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B cell differentiation

Transcriptor factors involved in the specification of the B lineage

PU.1, Ikaros, E2A, EBF, Pax5. Of these five, the activity or expression of three, E2A, EBF, and Pax5, is specifically regulated within the B lineage.


An Ets family member, is a hematopoietic transcription factor that is uniquely required for the generation of the lymphoid-myeloid system (B cells and macrophages).

PU.1 regulates the transcription of the M-CSF receptor (c-fms) gene and therefore the responsiveness of macrophage progenitors to M-CSF.

PU.1 may regulate the transcription of the IL-7R in B cell progenitors (IL-7R in developing T cell is likely to be regulated in a PU.1 independent manner since expression of the PU.1 gene is virtually undetectable in the thymus).


The Ikaros gene encodes a family of zinc finger transcription factors that are essential for the generation of fetal B and T cell progenitors. Ikaros gene activity remains essential for adult B lymphopoiesis. Although Ikaros proteins may function like PU.1, E2A, EBF, and Pax5 to positively regulate the early program of B cell-specific gene expresion, a novel mechanism has been proposed whereby Ikaros complexes function as repressors in lineage specification. In nuclei of B lineage cells, Ikaros complexes have been colocalized with inactive T cell-specific genes, such as CD4 and CD8, and heterochromatin foci. An implication of these results is that Ikaros proteins may target genes expressed in developmentally related lineages to heterochromatic nuclear domains for inactivation.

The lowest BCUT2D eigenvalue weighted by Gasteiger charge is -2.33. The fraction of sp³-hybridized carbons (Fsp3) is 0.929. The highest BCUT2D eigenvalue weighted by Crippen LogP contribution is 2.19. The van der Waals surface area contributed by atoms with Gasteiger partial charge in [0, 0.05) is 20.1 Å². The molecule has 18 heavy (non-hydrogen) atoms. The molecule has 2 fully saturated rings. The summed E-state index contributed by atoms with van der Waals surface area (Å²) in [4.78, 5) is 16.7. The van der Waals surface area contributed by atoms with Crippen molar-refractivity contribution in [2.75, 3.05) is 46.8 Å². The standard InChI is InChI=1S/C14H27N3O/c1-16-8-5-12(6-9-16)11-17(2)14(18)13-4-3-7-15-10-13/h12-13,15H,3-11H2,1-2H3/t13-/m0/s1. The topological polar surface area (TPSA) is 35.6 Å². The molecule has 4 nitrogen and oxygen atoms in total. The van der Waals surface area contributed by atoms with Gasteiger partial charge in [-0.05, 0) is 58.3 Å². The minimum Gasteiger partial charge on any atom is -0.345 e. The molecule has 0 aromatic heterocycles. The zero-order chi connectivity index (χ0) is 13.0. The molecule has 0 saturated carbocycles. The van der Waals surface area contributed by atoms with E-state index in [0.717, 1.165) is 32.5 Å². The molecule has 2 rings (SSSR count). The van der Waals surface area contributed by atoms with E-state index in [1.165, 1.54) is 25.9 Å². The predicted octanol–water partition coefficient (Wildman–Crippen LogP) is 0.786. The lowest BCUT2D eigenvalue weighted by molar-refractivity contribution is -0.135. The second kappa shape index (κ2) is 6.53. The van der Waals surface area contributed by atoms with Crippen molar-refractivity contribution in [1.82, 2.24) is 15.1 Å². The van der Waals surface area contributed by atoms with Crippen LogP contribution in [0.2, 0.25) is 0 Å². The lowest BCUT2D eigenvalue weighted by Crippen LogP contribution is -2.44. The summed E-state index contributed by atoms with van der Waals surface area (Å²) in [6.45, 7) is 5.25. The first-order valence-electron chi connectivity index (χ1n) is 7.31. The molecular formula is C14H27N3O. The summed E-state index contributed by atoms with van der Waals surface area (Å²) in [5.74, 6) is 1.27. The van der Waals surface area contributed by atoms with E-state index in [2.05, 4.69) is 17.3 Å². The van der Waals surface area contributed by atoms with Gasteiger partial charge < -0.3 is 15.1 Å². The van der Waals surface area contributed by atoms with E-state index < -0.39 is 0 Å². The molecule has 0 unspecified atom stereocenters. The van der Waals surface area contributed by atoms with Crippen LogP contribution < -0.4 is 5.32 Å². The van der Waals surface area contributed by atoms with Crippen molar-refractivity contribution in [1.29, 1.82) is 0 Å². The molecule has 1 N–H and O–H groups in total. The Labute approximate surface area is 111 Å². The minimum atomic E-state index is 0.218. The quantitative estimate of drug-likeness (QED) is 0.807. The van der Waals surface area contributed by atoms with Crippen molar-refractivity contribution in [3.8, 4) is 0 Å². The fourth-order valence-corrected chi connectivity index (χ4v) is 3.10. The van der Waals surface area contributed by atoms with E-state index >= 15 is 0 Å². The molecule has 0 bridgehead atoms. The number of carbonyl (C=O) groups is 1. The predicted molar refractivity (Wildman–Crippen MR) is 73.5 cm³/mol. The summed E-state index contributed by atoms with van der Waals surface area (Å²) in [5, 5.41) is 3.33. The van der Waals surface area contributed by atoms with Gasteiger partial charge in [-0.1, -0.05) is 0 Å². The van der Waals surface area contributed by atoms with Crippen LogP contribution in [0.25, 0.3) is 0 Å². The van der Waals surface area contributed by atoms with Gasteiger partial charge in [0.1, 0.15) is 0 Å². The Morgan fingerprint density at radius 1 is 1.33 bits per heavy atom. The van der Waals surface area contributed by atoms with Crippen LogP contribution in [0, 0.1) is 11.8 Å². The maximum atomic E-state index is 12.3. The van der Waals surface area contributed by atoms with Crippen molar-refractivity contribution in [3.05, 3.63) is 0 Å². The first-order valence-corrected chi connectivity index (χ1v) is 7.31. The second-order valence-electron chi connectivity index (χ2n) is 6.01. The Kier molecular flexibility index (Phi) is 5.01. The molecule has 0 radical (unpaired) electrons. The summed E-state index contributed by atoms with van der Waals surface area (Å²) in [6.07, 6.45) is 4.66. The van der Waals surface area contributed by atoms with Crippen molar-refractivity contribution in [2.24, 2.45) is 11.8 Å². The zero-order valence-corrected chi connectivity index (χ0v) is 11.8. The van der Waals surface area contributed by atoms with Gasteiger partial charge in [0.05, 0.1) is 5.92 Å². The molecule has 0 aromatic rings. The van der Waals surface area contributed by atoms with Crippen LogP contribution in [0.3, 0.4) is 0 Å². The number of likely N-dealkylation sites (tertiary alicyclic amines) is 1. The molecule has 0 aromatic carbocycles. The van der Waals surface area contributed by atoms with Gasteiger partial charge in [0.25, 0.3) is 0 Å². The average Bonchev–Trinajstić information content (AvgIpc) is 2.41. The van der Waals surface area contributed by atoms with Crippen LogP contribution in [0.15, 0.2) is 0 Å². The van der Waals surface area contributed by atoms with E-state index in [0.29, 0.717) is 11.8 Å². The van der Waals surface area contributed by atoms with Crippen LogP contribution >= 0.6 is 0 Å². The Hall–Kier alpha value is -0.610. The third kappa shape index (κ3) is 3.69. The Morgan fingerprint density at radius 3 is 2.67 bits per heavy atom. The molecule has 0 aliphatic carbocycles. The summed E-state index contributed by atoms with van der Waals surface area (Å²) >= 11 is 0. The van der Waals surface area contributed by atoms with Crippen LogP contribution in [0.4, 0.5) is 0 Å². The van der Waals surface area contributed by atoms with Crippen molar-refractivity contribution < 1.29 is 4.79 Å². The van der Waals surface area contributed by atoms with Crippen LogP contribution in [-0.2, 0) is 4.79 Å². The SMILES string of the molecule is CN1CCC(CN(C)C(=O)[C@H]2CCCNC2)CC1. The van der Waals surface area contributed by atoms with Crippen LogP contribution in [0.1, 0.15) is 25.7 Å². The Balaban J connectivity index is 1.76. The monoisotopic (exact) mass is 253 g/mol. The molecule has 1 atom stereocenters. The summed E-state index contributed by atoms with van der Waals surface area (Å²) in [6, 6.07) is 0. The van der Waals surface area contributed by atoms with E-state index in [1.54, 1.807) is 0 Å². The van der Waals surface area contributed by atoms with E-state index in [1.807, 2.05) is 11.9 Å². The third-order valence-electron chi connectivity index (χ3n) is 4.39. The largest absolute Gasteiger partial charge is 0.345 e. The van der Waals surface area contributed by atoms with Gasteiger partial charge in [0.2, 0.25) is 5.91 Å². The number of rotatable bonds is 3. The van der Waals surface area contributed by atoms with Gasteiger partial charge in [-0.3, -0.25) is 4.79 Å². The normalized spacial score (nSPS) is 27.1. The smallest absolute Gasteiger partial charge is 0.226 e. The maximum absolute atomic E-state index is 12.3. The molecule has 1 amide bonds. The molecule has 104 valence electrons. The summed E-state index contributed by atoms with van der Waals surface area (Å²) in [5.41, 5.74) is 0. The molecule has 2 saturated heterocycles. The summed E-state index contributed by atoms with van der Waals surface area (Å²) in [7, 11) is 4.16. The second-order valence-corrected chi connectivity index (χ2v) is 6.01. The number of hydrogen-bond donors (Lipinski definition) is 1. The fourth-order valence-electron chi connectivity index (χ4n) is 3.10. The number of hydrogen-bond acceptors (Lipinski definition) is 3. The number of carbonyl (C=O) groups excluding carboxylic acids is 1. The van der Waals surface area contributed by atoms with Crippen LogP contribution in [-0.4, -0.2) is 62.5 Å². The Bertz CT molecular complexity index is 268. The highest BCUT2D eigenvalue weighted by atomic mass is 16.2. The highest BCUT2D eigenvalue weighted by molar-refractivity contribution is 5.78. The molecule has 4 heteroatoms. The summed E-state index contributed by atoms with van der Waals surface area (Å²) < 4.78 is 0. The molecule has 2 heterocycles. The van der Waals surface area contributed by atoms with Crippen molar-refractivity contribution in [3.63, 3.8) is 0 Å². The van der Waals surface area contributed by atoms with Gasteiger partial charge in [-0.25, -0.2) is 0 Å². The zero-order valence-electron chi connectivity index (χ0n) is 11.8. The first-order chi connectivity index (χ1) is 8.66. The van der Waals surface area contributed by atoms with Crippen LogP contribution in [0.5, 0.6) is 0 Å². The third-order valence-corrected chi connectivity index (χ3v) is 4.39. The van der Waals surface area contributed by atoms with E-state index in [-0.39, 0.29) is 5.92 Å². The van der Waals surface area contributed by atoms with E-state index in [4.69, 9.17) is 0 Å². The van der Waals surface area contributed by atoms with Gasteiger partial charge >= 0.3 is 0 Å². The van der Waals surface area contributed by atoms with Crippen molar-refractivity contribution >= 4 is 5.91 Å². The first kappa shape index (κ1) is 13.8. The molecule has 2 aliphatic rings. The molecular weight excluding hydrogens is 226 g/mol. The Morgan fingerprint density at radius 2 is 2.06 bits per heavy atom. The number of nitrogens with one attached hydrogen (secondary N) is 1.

The E2A gene encodes two basic helix-loop-helix (bHLH) proteins, E12 and E47, which are generated by alternative splicing. Both proteins act in concert to promote B cell development.

EA2 functions both upstream of EBF by regulating its expression and also in concert with EBF to induce B cell-specific gene expresion (for example, transcription of the surrogate light chain genes VpreB and λ 5).


The Pax5 gene encoding the transcription factor BSAP appears to function later than PU.1, Ikaros, E2A, and EBF in B cell development.

In Pax5 mutant bone marrow B220+ B cell progenitors are generated but cannot differentiate in vitro in the presence of stromal cells and IL-7. They express wild-type levels of PU.1, Ikaros, E2A, and EBF transcripts. Furthermore expression of Rag1, Rag2, and the surrogate light chain genes is unimpaired. However, Pax5 mutant pro-B cells express low levels of mb-1 and do not induce CD19 expression. Pax5 directly regulates transcription of these two B-cell specific genes.

PU.1 → IL-7R → Pax5 → mb-1 → CD19

Pax5 recruits specific Ets family proteins (e.g., Ets1) to a composite element in the mb-1 gene promoter.

Intriguingly, Pax5 appears to negatively interact with the Ets factor PU.1 to modulate IgH gene transcription in B cells. IgH 3' enhancer contains functionally important binding sites for Pax5 and PU.1 separated by 44 bp. Pax5 was shown to repress enhancer activity stimulated by PU.1.

Pax5 is necessary for commitment to the B lineage. In its absence, PU.1, Ikaros, E2A and EBF generate B lineage progenitors that retain T lymphoid and macrophage developmental potentials.

Regulatory model for B cell differentiation

All of these transcription factors functioning in distinct combinations could induce the early program of B cell gene expression including the genes mb-1, B29, λ 5, VpreB, CD19, Rag1 and Rag2.